1. MyLessThanPrimeBeef

        Maybe others can raise taxes NOW, so they can lower them LATER (to create a buffer)???

        “Anything to fight the coming recession.”

      2. Bjornasson

        “It is a little scary. When nominal GDP slows like that, you can be sure that financial stress will follow. Monetary policy is too tight and the slightest shock will tip the US into recession,” said Lars Christensen, from Markets and Money Advisory.

        How much looser can monetary policy possibly be?

  22. Alex morfesis

    Killing the messenger…penn ag goes to jail because she would not play along…if the donald really wanted to be president he would jump on this and demand she get an immediate pardon…she shut down a make believe 5 year plus investigation, which was really a witch hunt, that had spent five years and hundreds of thousands of government investigative dollars to “prove” 5 black philly politicians took less money(over 5 years) then he spends on jet fuel in the morning…

    She shut it down since the “bribes” were being pushed by the government investigators and the very questionable informant…

    The homey the clown “passin” philly district attorney saw no need to prosecute basciano when he “dropped” a building on 6 people, killing them, so he could work on a real estate project…

    that was just bizness…

    but black politicians taking money for donuts and coffee…

    themz iz coe rupssianz…

    the philly district attorney in the short time he railroad this non case thru spent more money in manpower hours holding media events than all the “bribes” these “knee growz” were accused of taking…

    donut money…

    welcome to post democracy america…

    and nothing proves the donald does not want to be president than this gift opportunity handed to him on a silver platter…

    a giftt he will probably not accept

  23. rich

    Executive Orders for Sale? Leaked Email Shows Hillary Camp Answering Wealthy Donor’s Questions about How Executive Orders Work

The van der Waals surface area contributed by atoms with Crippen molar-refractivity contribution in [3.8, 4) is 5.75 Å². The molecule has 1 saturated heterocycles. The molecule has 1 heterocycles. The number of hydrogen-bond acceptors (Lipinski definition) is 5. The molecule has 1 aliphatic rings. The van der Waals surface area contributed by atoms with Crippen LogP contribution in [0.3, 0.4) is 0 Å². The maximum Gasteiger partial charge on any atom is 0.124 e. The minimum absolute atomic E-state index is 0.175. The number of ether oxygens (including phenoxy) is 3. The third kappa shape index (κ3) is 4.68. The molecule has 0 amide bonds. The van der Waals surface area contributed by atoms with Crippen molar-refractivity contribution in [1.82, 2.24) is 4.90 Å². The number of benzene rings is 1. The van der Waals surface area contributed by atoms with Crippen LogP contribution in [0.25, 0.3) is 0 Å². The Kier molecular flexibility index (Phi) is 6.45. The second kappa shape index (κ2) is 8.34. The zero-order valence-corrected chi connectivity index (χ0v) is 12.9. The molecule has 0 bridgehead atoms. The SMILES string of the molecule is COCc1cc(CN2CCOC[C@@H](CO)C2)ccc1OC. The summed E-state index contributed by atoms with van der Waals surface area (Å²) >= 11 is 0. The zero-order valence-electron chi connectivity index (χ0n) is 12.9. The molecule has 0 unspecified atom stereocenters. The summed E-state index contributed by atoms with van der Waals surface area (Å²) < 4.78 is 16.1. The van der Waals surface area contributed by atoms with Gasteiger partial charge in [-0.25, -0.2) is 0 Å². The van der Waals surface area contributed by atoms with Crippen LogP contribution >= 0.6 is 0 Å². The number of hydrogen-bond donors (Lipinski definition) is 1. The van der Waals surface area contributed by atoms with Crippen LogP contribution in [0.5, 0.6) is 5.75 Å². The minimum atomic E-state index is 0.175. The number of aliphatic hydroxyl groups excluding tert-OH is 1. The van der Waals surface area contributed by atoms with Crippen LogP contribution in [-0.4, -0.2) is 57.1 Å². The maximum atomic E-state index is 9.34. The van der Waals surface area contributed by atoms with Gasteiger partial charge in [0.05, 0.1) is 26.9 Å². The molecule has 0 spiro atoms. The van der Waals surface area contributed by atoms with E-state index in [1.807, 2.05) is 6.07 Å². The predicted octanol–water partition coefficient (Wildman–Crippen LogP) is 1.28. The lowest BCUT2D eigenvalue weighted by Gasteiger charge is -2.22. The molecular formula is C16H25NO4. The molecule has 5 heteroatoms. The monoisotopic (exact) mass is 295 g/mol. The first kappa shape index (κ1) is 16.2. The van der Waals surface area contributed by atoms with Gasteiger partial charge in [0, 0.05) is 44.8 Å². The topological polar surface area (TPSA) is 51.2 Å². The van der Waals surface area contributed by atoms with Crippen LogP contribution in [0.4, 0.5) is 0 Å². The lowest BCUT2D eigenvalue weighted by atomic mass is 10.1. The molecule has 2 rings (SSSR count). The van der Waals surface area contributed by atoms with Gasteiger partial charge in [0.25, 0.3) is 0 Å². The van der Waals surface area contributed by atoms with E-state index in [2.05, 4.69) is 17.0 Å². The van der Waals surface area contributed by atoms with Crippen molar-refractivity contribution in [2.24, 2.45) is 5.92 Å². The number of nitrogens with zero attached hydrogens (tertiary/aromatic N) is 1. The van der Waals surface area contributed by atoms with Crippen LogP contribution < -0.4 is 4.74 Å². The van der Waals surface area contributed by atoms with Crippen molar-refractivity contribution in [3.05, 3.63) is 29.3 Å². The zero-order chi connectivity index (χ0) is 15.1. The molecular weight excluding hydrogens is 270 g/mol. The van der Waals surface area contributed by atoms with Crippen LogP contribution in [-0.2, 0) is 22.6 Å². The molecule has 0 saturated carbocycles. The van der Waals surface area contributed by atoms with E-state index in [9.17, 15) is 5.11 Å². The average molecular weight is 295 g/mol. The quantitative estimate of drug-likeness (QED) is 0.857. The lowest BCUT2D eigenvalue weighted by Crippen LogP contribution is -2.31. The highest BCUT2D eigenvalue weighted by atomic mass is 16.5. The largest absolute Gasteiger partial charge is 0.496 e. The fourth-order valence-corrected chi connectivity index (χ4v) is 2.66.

In a leaked email thread between Podesta and Mary Pat Bonner, a “donor adviser” who gets millions for her elite connections in bringing in donors and for being what The New York Times describes as a “master of making donors happy,” it’s all but admitted that Executive Orders are another pay-for-play item on the corrupt American political menu.

    Read this from the bottom up:

    In an email with the subject line, “Is there someone in your shop,” Bonner writes, “Who totally understands ‘executive orders’. It is to answer a very big donors questions.”

    Podesta responds with simply, “Me.”

    Bonner: “It is for Michael King.”

    Podesta: “What does he need?”

    Bonner: “He has an idea and just need answer [sic] to a bunch of easy questions about how this works.”

    Oh goody. Mega wealthy donor Michael King has an “idea” about executive orders…

    The Michael King they are likely referencing is rich TV mogul Michael King, the exec who inherited King World Productions later acquired by CBS. To give you an idea, King World Productions launched Harpo’s The Oprah Winfrey Show and Dr. Phil’s talk show.

  24. JimTan

    Interestingly, the Shakespeare link might be equally classified under ‘class warfare’.

    One of the major historical arguments disputing the authorship of Shakespeare’s works are closely related to education and class. Names suggested as the true authors of his work include Christopher Marlowe, a Cambridge educated playwright, and the nobles Sir Francis Bacon, the 17th Earl of Oxford, and the 6th Earl of Derby. At the heart of this debate, many doubters believe “Shakespeare canon exhibits such breadth of learning and intimate knowledge of the Elizabethan and Jacobean court and politics that no one but a highly educated nobleman or court insider could have written it.”

    William Shakespeare on the other hand was seen as the son of a glovemaker from Stratford-upon-Avon with a grammar school education that couldn’t possible have independently developed the talent to write his credited plays. It’s extremely unlikely that a person of his lower station was able to take credit for the published works of nobles and the educated in stratified British society. That said, I am deeply skeptical of the motivations behind questioning the authorship of Shakespeare’s plays.

    1. human

      It’s extremely unlikely that a person of his lower station was able to take credit for the published works of nobles and the educated in stratified British society.

      You’ve got this backwards. The argument is that he was given credit because the ghost writers could not afford to have their names involved in such pass times and political theater.

      1. JimTan

        Ugh……that’s even worse. Following this argument, maybe Copernicus was a dupe for some intellectual noble who wanted to avoid the church’s wrath over his heliocentric theory. Maybe Newton’s Principia was really authored by someone of noble birth. I don’t buy either argument (not that I believe you necessarily do either).